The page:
AFC North Q&A: Are the Browns revolutionizing the NFL with analytics?

Today's question: Are the Cleveland Browns revolutionizing the NFL by bringing in former Dodgers GM Paul DePodesta and increasing the reliance on analytics, or will this flame out in a couple of years the way most Browns' coaches' careers do?

Jeremy Fowler, Pittsburgh Steelers reporter: Revolutionize? The Browns are just trying to win a few games. What they are doing now -- shopping in bulk for draft picks, basically -- isn’t a new concept. The Browns owe so many former coaches money that they probably can’t afford much more than mid-level veterans and rookie contracts. Really, nothing else matters if the Browns can’t draft good players. That’s been the issue in the past, not strategy. That’s not on DePodesta. But if Jimmy Haslam gives this group at least three years, the plan can work. There’s something to admire about purposefully getting worse before getting better, as long as DePodesta doesn’t 76er the franchise. Analytics is a helpful tool as part of the broad football discussion. Still need good players; that won’t change. Saving precious cap space won’t alter that challenge. The personnel staff will be just as important as DePodesta.

Coley Harvey, Cincinnati Bengals reporter: Whether teams want to admit it or not, most rely on some form of analytics. For example, we’re starting to see more teams adopt the GPS monitoring systems that track data relative to the day-to-day health of their players. Those systems can help determine treatment options and rehab regimens for players who are injured. The rise, on a team level, of analytics sites like Pro Football Focus also has started revolutionizing the league in recent seasons. So though it might be easy to consider DePodesta’s ideas too quirky for the long-stodgy NFL, he might actually not be too far off a trend.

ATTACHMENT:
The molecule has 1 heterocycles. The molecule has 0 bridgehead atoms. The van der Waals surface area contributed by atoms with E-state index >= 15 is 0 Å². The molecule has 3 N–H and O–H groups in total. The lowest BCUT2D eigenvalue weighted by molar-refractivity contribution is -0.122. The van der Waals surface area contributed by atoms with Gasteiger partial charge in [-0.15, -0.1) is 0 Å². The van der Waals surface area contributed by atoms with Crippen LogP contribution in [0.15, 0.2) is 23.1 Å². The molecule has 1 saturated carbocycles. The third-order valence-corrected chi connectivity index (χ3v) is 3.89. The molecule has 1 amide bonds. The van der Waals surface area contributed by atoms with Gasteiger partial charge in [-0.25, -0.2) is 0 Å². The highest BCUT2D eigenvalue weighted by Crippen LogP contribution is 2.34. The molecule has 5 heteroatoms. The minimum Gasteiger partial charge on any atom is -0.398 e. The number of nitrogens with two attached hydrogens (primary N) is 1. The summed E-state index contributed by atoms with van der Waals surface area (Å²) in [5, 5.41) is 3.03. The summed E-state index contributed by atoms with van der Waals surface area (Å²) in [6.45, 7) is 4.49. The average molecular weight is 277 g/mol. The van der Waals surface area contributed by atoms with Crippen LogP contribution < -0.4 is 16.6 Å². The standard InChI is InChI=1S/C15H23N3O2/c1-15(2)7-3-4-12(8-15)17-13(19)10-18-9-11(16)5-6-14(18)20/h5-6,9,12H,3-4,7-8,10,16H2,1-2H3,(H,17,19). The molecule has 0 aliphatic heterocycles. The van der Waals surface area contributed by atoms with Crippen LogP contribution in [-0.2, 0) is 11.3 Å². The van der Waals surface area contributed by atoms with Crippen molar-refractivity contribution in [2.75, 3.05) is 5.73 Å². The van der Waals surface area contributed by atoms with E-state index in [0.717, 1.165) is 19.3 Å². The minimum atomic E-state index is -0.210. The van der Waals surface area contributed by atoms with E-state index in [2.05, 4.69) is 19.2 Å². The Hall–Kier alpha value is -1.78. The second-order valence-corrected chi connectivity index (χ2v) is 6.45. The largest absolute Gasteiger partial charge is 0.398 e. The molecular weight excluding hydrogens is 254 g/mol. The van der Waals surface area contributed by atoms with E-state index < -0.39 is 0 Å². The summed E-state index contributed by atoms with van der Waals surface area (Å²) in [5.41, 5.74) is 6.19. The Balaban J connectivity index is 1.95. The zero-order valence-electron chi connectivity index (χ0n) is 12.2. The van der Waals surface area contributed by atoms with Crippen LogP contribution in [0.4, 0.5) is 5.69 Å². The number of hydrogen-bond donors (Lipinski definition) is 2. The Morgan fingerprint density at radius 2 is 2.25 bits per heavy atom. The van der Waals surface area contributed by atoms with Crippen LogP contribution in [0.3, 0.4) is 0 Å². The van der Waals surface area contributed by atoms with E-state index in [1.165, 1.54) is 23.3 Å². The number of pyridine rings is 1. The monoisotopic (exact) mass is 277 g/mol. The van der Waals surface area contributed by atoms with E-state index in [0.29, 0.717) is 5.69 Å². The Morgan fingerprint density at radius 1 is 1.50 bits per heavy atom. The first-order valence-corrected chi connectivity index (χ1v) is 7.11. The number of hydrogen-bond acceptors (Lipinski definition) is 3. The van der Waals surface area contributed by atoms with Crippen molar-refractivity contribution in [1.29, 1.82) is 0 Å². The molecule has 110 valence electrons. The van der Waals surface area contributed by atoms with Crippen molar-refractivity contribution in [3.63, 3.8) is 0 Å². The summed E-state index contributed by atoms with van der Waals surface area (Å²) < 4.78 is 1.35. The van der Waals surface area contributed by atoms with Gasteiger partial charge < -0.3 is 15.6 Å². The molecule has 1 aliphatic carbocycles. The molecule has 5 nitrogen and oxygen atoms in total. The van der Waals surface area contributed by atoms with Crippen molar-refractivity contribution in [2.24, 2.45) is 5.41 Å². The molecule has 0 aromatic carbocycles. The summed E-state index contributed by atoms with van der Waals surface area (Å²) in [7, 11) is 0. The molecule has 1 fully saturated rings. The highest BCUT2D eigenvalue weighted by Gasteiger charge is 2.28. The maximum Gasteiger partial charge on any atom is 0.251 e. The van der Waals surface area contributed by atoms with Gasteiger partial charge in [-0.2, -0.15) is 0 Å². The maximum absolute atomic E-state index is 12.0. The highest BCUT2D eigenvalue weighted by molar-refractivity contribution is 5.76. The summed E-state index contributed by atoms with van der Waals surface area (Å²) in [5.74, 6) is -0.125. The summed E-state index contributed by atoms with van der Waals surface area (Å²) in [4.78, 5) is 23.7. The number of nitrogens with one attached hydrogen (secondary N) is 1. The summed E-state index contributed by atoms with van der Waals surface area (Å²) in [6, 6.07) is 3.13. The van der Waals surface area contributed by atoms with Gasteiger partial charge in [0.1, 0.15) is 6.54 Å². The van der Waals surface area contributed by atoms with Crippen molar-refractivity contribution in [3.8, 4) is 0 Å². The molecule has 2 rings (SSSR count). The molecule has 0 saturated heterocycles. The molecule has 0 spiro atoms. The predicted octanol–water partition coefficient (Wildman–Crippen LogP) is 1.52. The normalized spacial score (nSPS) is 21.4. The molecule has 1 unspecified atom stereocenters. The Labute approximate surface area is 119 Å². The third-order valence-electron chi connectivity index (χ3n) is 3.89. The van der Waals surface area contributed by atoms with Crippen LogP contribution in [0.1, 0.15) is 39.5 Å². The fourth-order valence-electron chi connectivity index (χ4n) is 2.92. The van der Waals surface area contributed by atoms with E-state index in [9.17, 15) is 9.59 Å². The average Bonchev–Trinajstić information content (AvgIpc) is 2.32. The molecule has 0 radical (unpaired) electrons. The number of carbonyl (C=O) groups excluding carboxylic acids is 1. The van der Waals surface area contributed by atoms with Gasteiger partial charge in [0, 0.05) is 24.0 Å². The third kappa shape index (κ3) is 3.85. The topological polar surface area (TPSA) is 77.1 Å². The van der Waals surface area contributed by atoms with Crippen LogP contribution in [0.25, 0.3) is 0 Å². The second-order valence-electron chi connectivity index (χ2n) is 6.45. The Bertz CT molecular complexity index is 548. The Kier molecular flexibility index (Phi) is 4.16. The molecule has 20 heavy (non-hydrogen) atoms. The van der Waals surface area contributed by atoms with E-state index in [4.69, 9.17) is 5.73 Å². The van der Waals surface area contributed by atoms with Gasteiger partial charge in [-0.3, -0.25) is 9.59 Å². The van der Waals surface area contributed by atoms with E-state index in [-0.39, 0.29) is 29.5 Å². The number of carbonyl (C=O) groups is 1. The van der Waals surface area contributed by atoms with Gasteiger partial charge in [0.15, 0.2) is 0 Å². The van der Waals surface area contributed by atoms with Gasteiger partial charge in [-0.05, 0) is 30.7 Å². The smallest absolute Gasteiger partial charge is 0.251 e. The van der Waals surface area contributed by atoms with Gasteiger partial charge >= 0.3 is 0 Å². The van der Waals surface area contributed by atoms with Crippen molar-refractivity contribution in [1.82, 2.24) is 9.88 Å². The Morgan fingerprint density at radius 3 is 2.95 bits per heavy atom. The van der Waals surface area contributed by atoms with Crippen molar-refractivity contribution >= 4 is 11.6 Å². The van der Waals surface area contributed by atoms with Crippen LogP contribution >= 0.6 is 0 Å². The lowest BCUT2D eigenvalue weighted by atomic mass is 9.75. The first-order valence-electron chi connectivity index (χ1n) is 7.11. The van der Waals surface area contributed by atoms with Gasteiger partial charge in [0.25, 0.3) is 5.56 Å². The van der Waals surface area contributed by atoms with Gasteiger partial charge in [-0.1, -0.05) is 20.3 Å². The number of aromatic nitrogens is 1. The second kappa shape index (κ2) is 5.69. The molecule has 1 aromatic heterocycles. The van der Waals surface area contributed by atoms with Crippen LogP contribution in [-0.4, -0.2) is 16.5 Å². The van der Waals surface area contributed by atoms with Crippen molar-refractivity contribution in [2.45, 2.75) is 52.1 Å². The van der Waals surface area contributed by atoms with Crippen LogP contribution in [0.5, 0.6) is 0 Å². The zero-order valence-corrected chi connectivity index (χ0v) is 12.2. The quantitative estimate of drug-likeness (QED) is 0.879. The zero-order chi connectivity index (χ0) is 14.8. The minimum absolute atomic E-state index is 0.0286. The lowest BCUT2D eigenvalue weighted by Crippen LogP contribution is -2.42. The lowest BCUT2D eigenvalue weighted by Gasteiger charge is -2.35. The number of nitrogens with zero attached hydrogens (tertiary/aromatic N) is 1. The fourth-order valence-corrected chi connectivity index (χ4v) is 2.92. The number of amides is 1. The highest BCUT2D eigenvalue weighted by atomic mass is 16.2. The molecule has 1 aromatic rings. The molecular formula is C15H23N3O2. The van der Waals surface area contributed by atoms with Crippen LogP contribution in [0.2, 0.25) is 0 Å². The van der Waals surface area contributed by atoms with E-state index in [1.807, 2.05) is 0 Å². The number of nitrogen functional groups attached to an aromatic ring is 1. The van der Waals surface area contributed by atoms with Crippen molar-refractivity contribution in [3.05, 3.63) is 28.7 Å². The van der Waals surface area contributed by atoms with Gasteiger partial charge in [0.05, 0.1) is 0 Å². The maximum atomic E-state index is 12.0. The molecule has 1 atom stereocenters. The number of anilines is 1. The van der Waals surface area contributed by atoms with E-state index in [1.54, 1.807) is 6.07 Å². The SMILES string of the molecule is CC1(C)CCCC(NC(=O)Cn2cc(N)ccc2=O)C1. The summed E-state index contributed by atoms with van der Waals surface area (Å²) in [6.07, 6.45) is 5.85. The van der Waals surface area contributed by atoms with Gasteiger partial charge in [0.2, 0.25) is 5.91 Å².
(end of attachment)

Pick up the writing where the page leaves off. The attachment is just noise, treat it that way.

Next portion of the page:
Jamison Hensley, Baltimore Ravens reporter: The Browns should be applauded for thinking outside the box. I’m just skeptical whether "Moneyball" translates to football like it does to baseball. Football is the ultimate team sport, and it’s impossible to put parameters on how players will do in conjunction with one another. Still, the key for the Browns is just sticking to a philosophy. Continually changing the vision and schemes every one or two years puts a franchise in a vicious cycle. It looked like the Browns were starting to lay a foundation a few years ago under Tom Heckert, who brought in talented players (cornerbacks Joe Haden and Buster Skrine, safety T.J. Ward, tight end Jordan Cameron, wide receiver Josh Gordon and pass-rusher Jabaal Sheard). But he was fired after three years as general manager. Patience has been just as elusive as wins for the Browns.